by marten | August 8, 2016 3:12 pm
Artificial Intelligence (AI) has been getting a lot of attention in FinTech circles this year and rightly so, as when implemented well it can help retailers market and sell their products more efficiently, whilst helping weed out instances of misselling and fraud.
Seen by many as a panacea for increasing profitability despite an increasingly onerous regulatory climate, however rather than replacing human effort, AI is primarily finding its place in ensuring that new, disruptive FinTech is implemented with caution and controls.
Whilst there are many definitions, today’s AI mainly comprises a single but broad computer-science discipline, that of “Machine Learning”.
Machine Learning essentially ingests data about what has happened in the past, along with some non-obvious outcomes or results, then uses some pretty advanced mathematics to build up a range of statistical and ‘data-network’ models, in order to then predict outcomes or results based on a new set of input data.
This differs from the traditional use of computers that have to be programmed according to rules created by humans, which are invariably limited by the scope of the programmers to correctly define every difficult combination of input data that might produce some anticipated outcome.
That was a little technical, I know, but another way to think of it is that the Machine Learns through ‘watching’ humans, or other systems, evaluate data and through watching the decisions they take, then tries to do it for itself given new data, that might not be exactly the same as the data that the humans originally worked with.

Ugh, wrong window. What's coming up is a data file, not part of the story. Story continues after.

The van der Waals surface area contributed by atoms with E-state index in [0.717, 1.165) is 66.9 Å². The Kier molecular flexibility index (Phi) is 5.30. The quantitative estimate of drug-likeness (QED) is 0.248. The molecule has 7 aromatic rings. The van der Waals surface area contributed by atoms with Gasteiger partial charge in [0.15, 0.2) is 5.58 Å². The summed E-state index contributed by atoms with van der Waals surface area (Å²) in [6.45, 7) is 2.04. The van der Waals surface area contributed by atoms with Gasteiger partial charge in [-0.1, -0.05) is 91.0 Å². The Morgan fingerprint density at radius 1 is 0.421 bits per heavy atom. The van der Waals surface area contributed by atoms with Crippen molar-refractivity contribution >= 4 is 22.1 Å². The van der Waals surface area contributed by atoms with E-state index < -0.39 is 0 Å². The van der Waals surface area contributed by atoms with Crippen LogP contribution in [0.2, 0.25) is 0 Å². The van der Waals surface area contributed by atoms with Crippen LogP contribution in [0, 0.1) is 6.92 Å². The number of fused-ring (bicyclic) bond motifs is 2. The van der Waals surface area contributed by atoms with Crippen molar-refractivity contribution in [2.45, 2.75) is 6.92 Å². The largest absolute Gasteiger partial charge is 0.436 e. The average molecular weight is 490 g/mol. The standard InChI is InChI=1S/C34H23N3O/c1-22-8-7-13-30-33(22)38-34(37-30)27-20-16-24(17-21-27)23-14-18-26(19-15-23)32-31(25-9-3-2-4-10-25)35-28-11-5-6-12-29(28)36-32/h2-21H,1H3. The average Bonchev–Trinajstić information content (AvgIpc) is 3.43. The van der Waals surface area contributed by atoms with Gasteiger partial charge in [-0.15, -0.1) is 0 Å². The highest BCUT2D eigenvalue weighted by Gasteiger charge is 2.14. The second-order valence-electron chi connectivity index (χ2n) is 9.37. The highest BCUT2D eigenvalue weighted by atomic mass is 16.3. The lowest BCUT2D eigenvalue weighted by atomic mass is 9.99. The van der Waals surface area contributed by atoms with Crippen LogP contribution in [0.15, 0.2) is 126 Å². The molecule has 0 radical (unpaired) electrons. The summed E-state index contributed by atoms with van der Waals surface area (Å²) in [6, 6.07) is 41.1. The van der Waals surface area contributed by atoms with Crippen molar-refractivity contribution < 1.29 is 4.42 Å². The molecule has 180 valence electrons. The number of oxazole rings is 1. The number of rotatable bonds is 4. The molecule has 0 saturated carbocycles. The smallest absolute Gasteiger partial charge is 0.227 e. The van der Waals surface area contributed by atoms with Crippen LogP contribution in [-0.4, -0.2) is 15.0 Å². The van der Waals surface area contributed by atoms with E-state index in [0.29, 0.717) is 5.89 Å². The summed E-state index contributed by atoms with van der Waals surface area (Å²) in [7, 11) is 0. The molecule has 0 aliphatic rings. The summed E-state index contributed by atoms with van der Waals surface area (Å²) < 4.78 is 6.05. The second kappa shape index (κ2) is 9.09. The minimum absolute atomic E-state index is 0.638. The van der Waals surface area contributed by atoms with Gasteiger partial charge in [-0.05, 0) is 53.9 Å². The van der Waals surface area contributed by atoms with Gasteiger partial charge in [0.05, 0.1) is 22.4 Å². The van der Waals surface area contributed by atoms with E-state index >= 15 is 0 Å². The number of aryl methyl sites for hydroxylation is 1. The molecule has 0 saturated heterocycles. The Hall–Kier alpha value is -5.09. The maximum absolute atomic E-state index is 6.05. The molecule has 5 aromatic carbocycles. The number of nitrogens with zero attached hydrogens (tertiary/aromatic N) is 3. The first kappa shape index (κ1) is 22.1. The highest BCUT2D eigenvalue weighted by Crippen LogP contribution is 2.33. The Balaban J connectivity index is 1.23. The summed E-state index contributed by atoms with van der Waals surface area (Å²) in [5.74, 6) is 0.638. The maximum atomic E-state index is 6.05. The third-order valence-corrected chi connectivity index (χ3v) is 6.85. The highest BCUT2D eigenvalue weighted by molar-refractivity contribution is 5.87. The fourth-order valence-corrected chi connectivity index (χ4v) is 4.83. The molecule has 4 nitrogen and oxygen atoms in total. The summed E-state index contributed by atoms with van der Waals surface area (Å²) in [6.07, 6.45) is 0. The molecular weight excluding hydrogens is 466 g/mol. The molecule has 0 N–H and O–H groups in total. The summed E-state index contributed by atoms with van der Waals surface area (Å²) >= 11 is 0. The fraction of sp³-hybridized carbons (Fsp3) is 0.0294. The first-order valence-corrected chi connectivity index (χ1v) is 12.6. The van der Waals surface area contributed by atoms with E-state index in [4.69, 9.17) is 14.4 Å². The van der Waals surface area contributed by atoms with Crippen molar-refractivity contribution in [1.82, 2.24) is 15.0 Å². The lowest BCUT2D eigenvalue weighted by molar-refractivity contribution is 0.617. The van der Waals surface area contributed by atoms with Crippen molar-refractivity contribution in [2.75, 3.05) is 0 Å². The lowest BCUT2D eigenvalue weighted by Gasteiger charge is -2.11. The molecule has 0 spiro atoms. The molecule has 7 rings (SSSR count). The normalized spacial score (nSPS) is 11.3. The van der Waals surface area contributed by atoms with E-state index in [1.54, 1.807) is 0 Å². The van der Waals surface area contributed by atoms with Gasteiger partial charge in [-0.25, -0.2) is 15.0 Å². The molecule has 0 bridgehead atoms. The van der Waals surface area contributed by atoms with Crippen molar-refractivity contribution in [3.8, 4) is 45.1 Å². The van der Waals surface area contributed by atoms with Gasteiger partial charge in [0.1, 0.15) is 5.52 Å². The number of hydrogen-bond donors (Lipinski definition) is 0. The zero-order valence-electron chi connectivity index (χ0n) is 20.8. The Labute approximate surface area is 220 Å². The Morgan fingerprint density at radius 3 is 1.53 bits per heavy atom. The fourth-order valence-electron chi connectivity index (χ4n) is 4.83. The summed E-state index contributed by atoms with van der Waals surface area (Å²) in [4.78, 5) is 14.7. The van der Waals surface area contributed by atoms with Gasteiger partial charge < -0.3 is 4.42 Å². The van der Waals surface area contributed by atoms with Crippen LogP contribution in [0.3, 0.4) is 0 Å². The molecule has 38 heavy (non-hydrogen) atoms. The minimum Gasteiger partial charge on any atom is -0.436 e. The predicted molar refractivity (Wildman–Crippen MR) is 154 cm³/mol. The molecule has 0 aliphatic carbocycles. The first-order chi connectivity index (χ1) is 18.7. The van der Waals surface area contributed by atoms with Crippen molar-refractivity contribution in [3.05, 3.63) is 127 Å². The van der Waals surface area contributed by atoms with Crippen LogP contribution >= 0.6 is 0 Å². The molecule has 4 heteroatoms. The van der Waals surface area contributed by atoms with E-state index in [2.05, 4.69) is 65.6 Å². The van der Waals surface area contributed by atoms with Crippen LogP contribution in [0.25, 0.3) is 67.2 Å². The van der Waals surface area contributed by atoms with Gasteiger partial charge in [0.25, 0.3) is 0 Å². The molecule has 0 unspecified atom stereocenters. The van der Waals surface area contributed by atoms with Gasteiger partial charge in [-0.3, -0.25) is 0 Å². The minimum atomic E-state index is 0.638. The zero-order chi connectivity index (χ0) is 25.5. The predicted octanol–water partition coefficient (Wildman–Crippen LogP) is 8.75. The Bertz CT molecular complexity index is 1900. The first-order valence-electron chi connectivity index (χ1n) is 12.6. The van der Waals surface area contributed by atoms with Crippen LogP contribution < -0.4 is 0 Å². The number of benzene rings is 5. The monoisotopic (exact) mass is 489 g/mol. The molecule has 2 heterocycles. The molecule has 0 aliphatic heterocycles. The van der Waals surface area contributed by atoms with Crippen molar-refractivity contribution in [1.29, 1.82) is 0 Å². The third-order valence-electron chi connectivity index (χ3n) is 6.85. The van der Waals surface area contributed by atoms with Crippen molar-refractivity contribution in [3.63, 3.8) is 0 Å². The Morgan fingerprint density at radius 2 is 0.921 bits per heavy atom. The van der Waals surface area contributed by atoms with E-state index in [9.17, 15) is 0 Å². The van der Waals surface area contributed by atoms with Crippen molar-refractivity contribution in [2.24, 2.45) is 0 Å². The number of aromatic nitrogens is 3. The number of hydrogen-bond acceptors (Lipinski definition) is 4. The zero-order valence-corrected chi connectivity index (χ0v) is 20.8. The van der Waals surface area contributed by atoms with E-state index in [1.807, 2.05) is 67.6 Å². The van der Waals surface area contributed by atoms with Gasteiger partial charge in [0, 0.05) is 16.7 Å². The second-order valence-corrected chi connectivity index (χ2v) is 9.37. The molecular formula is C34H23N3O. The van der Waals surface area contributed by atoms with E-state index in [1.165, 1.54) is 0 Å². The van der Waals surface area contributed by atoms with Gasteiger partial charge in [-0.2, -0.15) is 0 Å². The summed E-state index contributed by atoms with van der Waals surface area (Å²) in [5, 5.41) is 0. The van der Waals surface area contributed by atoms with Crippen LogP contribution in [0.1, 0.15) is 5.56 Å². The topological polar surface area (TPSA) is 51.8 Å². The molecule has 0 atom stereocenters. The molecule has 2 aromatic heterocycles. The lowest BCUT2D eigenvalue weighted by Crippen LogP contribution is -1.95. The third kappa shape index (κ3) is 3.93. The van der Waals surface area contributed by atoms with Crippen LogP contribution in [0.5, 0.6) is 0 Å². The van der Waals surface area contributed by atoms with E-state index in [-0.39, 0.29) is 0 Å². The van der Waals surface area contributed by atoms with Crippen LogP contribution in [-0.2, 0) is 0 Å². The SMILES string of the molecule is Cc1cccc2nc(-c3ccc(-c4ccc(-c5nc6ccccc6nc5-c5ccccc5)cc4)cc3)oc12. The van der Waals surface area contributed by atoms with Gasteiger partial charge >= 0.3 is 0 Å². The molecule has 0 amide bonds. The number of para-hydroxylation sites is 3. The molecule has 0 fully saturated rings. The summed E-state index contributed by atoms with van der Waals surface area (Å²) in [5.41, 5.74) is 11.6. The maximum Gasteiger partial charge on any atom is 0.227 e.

This is the area of AI that we are all invisibly exposed to daily.
From Google, through Facebook to the myriad of online advertising networks, AI systems are predicting our buying behaviour based on our browsing and purchasing history, based on our social media posts, tweets and ‘likes’ and based on what ‘people like us’ also seem to like buying.
However, such use of machine learning and purchase prediction is not limited to the social media giants, with banks and insurance companies all increasingly targeting their product marketing at us based on our financial history and, where they can get it, our social profile.
This form of predictive marketing often makes us feel a little uncomfortable, but when it comes down to it, it is really little different from a financial product vendor choosing to advertise in a Sunday Paper that I, and people like me, read, based on my socio-demographic profile.
Such profile-based marketing could even be considered as endorsed by the UK Financial regulator, the FCA, as their TCF (Treating Customers Fairly) regime states as its ‘Outcome 2’ that “Products and services marketed and sold in the retail market are designed to meet the needs of identified consumer groups and are targeted accordingly”.
However whilst some other industries also use such AI profiling to affect the product itself as offered just to me, such as the purchase price or terms, or perhaps with regards bundled extras, based on how good a customer they think I might be, this is a complete no-no in financial services as this would contravene the spirit of the overarching TCF ‘Outcome 1’, that requires that all customers are treated fairly.
AI in FinTech can be used therefore to decide what products to create, and where to market them, as long as the criteria as to what gives consumers access to that product and at what terms must be clearly stated. However AI profiling cannot be used to give an individual more preferential (or less preferential) terms than anyone else who wants to buy the product who also meets the required and disclosed purchasing criteria.
If there is one other hot-topic this year in retail FinTech, it is that of automating the advice process: so-called ‘RoboAdvice’.
At first glance, AI could be considered as applicable to such an automated advice process – the advice has traditionally been given by humans after all, and the job of Machine Learning is to learn from humans and to try to replicate it, isn’t it?